Now, what way is that? Right, it is the minor-sentence way with while being the functional word. The German word for while is während (yes, the same word as we use for during)

  • Thomas liest, während er Musik hört.

Mike you look confused.. let me guess, it is because of the word order??… well that is because just like weil or dass, während is what I call an intro-word. It makes a major sentence into a minor-sentence and causes the verb that was initially in position 2 to go to the very end of the phrase.

  • I was waiting for my bus.
  • I deleted a bunch of text messages.
  • While I was waiting for my bus I deleted a bunch of text messages from my phone.
  • Ich habe auf den Bus gewartet.
  • Ich habe ein paar SMS von meinem Handy gelöscht.
  • Während ich auf den Bus gewartet habe, habe ich einige SMSs von meinem Handy gelöscht.

Can I ask something?
Sure sure…
Ok… so while does have this other more comparing notion… does während have that, too.
Oh, that’s a good question… for the most part it does
, but there is one exception… it is kind of off topic though. I think I’ll just do a Word of the Day on während…
Oh ok… great…
So… während-while is the minor-sentence-way of expressing simultaneouityationnessship. Now let’s look at the corresponding reference-way.

  • Thomas reads. At the same time he listens to music.
  • Thomas reads. Simultaneously, He listens to music.
  • Marie cuts the onions. Meanwhile, Thomas prepares the meat.
  • Marie cuts the onion. In the meantime, Thomas prepares the meat.

As you can see, there is more than one possible functional term but the structure is the same in every case. I’d say the default counterpart of während is derweil.

  • Thomas liest. Derweil hört er Musik.

Other words are gleichzeitig (simultaneously), zur gleichen Zeit (at the same time), währenddessen (meanwhile) and in der Zwischenzeit (in the mean time). You can replace derweil with any of those words without having to alter word order. Grammatically they are synonyms. However, each word has a different notion and might sound weird in certain situations. I don’t want to discuss that in detail, though because it would be way to much.
Derweil works almost always and as for the rest… I linked each word to Linguee so you can see them in action and hopefully catch their vibe.:)

So our first couple of words is:

  • während – derweil  (zur gleichen Zeit / gleichzeitig / währenddessen).

And the blueprint for it would be this (lower case letter indicates that the verb has to be final in that part of the sentence.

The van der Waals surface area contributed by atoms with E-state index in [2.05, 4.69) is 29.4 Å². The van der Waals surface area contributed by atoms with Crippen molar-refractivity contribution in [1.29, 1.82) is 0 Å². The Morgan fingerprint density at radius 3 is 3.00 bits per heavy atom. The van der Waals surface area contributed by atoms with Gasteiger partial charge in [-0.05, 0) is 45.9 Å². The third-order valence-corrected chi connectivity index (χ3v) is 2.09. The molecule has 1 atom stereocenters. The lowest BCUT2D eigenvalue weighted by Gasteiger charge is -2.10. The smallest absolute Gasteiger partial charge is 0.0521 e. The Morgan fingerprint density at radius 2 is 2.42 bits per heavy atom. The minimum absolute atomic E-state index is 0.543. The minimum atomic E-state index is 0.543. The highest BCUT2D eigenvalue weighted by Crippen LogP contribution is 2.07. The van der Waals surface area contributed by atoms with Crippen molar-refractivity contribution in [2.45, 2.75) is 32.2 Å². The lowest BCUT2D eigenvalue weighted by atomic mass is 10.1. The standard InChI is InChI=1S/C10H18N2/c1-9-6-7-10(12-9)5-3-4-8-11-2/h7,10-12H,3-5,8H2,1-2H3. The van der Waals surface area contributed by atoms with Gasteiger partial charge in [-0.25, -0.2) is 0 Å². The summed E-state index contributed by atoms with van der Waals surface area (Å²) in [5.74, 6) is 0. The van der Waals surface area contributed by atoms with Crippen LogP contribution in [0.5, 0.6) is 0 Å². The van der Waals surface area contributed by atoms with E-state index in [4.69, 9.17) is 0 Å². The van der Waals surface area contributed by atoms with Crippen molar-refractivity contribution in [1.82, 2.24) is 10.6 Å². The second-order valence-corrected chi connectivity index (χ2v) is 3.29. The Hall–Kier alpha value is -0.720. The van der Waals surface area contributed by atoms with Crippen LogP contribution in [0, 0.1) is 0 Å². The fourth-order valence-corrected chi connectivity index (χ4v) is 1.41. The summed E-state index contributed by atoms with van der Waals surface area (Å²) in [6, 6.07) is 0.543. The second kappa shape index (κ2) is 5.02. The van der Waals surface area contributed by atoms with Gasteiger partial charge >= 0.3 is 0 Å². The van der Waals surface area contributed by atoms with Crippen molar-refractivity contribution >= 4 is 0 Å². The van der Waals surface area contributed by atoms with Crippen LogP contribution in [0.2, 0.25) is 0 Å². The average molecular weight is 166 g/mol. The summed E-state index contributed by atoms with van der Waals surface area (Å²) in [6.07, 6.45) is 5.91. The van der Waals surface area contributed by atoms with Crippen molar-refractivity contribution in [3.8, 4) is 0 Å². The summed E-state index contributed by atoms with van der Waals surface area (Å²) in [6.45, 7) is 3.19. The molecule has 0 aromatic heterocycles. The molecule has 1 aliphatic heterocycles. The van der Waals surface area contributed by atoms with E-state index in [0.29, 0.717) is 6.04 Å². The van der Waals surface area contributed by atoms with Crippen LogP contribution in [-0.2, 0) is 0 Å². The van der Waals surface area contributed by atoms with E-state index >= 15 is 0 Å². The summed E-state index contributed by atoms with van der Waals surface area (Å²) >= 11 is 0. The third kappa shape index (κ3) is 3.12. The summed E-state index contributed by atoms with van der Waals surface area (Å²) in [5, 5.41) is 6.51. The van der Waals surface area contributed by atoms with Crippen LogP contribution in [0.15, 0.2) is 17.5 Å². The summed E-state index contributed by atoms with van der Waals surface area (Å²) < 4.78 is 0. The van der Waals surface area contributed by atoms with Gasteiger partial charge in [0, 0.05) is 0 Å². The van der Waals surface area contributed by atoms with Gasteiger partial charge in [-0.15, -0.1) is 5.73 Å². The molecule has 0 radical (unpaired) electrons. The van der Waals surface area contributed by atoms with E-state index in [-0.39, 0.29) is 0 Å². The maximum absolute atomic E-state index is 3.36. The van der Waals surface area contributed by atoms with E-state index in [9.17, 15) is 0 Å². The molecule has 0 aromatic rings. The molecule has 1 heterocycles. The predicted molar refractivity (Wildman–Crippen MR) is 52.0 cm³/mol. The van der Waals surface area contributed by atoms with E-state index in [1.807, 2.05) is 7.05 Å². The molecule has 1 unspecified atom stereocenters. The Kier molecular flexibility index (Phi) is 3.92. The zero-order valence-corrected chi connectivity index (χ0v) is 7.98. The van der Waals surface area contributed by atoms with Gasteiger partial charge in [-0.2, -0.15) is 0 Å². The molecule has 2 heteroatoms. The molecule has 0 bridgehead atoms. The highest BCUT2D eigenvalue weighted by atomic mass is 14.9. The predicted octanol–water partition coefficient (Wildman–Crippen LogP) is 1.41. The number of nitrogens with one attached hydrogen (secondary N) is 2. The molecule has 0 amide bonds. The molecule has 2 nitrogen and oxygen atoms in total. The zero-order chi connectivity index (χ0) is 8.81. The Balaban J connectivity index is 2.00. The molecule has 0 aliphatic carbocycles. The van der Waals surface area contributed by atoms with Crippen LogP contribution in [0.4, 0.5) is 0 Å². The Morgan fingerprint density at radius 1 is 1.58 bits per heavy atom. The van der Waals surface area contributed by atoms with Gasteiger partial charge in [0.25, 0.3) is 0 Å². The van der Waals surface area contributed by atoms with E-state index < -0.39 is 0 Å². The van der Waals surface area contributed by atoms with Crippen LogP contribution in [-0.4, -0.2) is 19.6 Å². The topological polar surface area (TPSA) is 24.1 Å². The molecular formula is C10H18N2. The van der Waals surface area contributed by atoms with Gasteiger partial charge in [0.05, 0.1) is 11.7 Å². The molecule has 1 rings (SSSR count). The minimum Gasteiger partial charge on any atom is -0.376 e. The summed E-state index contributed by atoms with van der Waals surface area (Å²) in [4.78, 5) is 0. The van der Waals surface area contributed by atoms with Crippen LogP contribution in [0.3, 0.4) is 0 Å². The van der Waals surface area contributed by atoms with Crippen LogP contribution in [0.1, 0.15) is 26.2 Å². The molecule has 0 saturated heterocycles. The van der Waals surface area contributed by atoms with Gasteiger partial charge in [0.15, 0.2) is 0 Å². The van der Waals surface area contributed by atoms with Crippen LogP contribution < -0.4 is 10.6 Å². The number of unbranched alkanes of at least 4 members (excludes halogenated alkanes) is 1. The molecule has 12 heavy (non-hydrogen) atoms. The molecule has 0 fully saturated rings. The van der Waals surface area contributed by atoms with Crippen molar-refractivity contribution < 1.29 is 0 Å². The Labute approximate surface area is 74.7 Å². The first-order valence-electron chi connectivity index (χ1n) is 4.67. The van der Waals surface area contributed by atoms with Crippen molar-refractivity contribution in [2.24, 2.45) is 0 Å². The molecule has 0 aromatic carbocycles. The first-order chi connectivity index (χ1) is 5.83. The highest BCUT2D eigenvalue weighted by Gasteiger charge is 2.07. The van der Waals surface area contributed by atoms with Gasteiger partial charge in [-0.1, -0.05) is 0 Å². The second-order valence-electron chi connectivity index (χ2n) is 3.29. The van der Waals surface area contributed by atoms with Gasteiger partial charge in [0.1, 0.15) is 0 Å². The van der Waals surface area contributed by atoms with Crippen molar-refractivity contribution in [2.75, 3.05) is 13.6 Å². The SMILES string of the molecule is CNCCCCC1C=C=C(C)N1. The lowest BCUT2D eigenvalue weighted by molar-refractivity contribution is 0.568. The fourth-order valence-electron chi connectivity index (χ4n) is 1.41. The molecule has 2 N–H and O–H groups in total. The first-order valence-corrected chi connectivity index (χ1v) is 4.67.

• A, während b.  =  Während b, A.            minor-sentence-way
  • A. Derweil B.                                                       reference-way

The während-derweil pair is used when both actions have a certain duration…. Like 2 cars that drive alongside each other for a while. But what if this is not the case, be it because one action is rather short or one is more of a state? Like here:

  • You called me. I locked my door.

Unless you have like dozens of locks it would be odd to say

  • You called while I was locking my door.

In English you would use either when or  as (likely in combination with right or just). When to use which… well, good thing I don’t have to explain that because I have no clue :)… for German it is simple, though.
When talking about the past use als, for all the rest use wenn.
I will focus on als here, but the same systematics apply to wenn, too.

  • You called as I was just locking my door.
  • Du hast angerufen als ich gerade die Tür abgeschlossen habe.
  • When she saw the price for the dress she knew she just had to buy it.
  • Als sie den Preis des Kleides sah, wusste sie, dass sie es einfach kaufen musste.
  • Ich war gerade unter der Dusche als plötzlich das Telefon klingelte.
  • I had been in the shower when suddenly the phone rang.

People use words like gerade, plötzlich or genau together with als to stress that it was really that very moment.
 Now, this was the minor-sentence-way. What about the other way, the reference-way? The default functional word in German is… da… yes, da... the most generic pointer there is.

  • I was locking my door. In that moment you called me.